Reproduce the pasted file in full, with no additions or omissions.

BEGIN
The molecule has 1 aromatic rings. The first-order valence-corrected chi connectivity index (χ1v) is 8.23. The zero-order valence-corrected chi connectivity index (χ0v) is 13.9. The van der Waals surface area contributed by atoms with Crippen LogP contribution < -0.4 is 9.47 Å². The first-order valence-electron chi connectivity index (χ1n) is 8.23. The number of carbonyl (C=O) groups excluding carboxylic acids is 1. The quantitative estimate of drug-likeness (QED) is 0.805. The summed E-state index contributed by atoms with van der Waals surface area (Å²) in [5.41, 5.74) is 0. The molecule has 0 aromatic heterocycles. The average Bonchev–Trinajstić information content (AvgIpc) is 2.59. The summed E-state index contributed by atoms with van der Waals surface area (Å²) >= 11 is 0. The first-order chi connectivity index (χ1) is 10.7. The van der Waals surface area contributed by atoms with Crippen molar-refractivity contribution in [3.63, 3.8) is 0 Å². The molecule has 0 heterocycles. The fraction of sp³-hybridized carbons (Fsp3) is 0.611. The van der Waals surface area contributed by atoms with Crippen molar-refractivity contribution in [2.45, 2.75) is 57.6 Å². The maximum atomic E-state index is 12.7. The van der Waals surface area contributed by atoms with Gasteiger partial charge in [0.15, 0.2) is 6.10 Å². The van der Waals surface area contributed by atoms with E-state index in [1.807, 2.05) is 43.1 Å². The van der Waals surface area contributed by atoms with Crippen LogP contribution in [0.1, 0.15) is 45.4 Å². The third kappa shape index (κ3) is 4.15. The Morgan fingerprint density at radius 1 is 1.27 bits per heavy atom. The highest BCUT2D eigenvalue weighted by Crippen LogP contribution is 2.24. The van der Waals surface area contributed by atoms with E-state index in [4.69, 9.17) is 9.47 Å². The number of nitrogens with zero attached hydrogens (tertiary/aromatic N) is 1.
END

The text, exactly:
The molecule has 1 aromatic rings. The first-order valence-corrected chi connectivity index (χ1v) is 8.23. The zero-order valence-corrected chi connectivity index (χ0v) is 13.9. The van der Waals surface area contributed by atoms with Crippen LogP contribution < -0.4 is 9.47 Å². The first-order valence-electron chi connectivity index (χ1n) is 8.23. The number of carbonyl (C=O) groups excluding carboxylic acids is 1. The quantitative estimate of drug-likeness (QED) is 0.805. The summed E-state index contributed by atoms with van der Waals surface area (Å²) in [5.41, 5.74) is 0. The molecule has 0 aromatic heterocycles. The average Bonchev–Trinajstić information content (AvgIpc) is 2.59. The summed E-state index contributed by atoms with van der Waals surface area (Å²) >= 11 is 0. The first-order chi connectivity index (χ1) is 10.7. The van der Waals surface area contributed by atoms with Crippen molar-refractivity contribution in [3.63, 3.8) is 0 Å². The molecule has 0 heterocycles. The fraction of sp³-hybridized carbons (Fsp3) is 0.611. The van der Waals surface area contributed by atoms with Crippen molar-refractivity contribution in [2.45, 2.75) is 57.6 Å². The maximum atomic E-state index is 12.7. The van der Waals surface area contributed by atoms with Gasteiger partial charge in [0.15, 0.2) is 6.10 Å². The van der Waals surface area contributed by atoms with E-state index in [1.807, 2.05) is 43.1 Å². The van der Waals surface area contributed by atoms with Crippen LogP contribution in [0.1, 0.15) is 45.4 Å². The third kappa shape index (κ3) is 4.15. The Morgan fingerprint density at radius 1 is 1.27 bits per heavy atom. The highest BCUT2D eigenvalue weighted by Crippen LogP contribution is 2.24. The van der Waals surface area contributed by atoms with E-state index in [4.69, 9.17) is 9.47 Å². The number of nitrogens with zero attached hydrogens (tertiary/aromatic N) is 1.